Pedro Hernandez almost made the Twins' roster as a reliever in the spring. He may wind up in that bullpen after all, at least for a few days. And that could present an interesting problem -- or opportunity -- for the Twins' rotation on Monday.
Ron Gardenhire, his bullpen down to four available arms on Friday, said Hernandez may have to pitch on Saturday, two days before his scheduled start against his former team, the White Sox. Brian Duensing worked three games in Boston, Ryan Pressly threw 66 pitches on Wednesday (in relief of Hernandez) and Glen Perkins was unavailable with some stiffness in his left side.
The four remaining relievers all pitched Friday, so it won't be a full bullpen again on Saturday. Hernandez, who only went two innings in Boston on Wednesday, may have to be pressed into service if Vance Worley doesn't go deep into the game.
So who would take his next start? Well, it's entirely speculation at this point. But it's worth pointing out, at least, that Kyle Gibson pitched a four-hit shutout against Toledo on Wednesday -- and so the former first-round pick would be in line to pitch again on Monday. Hmm.
It's also possible, of course, that the Twins, in order to avoid making a roster move, might simply ask Ryan Pressly or even Anthony Swarzak, both of whom have been starting pitchers in the past and who are stretched out now, to take the spot start.
A few other leftovers from Friday's loss:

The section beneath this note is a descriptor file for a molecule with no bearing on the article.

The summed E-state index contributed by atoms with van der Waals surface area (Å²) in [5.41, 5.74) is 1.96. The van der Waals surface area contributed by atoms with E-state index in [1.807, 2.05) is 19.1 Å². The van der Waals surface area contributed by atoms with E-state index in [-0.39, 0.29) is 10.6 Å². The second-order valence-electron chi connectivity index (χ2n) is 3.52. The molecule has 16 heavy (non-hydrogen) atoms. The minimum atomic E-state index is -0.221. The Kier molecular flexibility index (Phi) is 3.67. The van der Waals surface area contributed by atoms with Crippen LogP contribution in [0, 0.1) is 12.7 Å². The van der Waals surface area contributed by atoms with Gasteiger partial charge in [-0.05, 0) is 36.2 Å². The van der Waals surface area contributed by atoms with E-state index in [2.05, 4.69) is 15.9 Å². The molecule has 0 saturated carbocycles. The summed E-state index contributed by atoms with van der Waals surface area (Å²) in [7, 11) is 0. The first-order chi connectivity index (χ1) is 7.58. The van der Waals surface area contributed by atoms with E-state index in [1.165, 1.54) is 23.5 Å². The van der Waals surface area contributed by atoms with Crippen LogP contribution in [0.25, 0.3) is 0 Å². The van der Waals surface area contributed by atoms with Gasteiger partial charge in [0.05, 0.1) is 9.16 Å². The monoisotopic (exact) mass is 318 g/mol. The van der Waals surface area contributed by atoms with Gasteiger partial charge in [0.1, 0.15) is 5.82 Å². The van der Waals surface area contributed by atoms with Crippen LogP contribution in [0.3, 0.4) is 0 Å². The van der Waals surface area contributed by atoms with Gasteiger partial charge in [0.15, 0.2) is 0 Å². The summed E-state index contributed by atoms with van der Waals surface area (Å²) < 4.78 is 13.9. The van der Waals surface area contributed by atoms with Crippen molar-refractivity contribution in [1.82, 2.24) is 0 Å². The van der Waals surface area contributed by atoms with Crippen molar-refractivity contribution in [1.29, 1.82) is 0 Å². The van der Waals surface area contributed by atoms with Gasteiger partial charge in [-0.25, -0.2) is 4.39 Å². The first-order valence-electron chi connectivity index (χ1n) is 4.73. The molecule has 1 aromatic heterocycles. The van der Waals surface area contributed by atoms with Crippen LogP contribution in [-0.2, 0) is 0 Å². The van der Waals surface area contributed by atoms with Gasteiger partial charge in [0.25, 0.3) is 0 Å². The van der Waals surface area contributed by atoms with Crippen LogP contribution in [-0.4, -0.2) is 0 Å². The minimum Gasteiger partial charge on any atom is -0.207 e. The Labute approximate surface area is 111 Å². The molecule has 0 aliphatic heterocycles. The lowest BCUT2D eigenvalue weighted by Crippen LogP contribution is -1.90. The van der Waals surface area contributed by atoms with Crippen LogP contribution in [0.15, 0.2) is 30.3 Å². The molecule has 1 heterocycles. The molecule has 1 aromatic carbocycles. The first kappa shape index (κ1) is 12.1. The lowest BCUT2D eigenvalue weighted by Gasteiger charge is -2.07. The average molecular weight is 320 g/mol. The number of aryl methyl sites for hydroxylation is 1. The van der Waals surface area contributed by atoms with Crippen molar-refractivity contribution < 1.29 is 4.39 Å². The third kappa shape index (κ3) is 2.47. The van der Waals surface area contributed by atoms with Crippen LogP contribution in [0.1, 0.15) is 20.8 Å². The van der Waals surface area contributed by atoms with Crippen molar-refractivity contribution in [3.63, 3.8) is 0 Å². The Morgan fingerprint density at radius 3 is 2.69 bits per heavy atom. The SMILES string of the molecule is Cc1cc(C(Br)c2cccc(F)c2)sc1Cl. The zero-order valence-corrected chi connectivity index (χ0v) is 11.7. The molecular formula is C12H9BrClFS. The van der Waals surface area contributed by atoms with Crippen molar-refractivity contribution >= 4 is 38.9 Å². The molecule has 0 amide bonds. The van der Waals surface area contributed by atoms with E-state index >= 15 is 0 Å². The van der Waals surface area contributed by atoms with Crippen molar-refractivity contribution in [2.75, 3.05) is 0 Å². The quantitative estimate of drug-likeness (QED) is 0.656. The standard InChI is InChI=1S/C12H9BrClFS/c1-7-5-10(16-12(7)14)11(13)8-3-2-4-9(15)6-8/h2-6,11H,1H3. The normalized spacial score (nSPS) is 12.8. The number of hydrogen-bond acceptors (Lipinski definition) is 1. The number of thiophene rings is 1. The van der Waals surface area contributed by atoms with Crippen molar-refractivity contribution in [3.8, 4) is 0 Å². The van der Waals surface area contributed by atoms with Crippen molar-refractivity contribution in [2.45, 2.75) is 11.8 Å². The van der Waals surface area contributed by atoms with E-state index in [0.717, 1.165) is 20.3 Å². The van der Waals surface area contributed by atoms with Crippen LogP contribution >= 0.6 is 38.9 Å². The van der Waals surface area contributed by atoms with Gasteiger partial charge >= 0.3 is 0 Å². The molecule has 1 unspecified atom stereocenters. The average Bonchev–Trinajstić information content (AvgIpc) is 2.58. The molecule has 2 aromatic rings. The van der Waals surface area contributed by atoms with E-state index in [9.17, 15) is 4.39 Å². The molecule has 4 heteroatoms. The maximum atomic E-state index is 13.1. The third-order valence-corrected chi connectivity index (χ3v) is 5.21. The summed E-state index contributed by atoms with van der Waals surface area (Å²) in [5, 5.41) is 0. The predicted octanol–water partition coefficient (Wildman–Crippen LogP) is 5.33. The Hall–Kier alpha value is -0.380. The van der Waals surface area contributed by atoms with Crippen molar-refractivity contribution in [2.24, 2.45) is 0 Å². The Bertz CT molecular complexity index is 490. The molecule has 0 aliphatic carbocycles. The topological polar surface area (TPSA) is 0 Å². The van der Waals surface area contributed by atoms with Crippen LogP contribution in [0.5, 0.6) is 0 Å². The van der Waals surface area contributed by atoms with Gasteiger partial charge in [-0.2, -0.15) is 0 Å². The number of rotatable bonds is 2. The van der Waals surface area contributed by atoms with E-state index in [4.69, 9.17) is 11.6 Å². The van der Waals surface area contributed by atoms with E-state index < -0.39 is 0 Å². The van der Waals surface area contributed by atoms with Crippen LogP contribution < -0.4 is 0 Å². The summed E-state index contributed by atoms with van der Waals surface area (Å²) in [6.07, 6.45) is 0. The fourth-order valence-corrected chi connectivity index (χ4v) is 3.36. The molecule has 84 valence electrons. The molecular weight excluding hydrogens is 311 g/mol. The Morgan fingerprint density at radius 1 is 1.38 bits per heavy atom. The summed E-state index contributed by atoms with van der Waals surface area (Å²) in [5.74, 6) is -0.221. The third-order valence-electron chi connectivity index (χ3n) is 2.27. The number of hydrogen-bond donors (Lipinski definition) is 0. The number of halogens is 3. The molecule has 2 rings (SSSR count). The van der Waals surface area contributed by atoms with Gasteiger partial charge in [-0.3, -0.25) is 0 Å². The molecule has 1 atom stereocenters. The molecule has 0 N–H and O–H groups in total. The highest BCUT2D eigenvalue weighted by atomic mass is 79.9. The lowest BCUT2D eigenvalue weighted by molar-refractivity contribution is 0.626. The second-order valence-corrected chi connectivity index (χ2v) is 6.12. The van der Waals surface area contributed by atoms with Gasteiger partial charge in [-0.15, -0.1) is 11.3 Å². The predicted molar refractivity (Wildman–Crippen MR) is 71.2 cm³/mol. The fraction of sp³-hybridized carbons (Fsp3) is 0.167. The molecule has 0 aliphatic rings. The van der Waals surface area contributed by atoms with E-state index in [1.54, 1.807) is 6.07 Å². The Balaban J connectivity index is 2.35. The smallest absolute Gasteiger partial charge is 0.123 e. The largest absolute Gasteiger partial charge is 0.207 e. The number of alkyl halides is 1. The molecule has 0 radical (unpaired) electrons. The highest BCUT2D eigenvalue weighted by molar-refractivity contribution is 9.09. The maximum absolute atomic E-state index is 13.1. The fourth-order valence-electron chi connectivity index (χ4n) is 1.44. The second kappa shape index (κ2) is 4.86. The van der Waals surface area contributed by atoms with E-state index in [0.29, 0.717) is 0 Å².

-- The Twins came into Friday's game with a 2.63 bullpen ERA, which is second-best (behind Cleveland) in the major leagues. The seven relievers have been almost uniformly effective, so much so that the Twins aren't sure what to do with relievers like Tim Wood (before he got hurt) or Pedro Hernandez (before he became the fifth starter).
So it's a little weird that they are only 1-3 in extra innings this season, after losing 9-6 to Baltimore on Friday. And all three extra-inning losses have come in the past week -- 7-6 at Cleveland last Friday, 6-5 in Boston on Monday and tonight's big blown lead.
-- They've been victimized by Prince Fielder and Miguel Cabrera, too, but Chris Davis sure can look like the scariest batter the Twins face. His smooth, easy swing produced three doubles tonight, and he's now 6-for-17 against the Twins this year, with four extra-base hits -- remember his grand slam in Baltimore? -- and eight RBIs. In four games.
-- When Aaron Hicks singled in his first at-bat tonight, I was certain this would be the first multi-hit game of his career. But Hicks flew out, grounded out and struck out the rest of the way, then was pinch-hit for by Chris Parmelee in the 10th. That extends to 30 his streak of games with zero or one hit, but it's a long way from record territory. In fact, it's not even halfway to the record for players named Hicks. Joe Hicks, an outfielder with the White Sox, Senators and Mets in the early 1960s, played 69 straight games before his first two-hit game.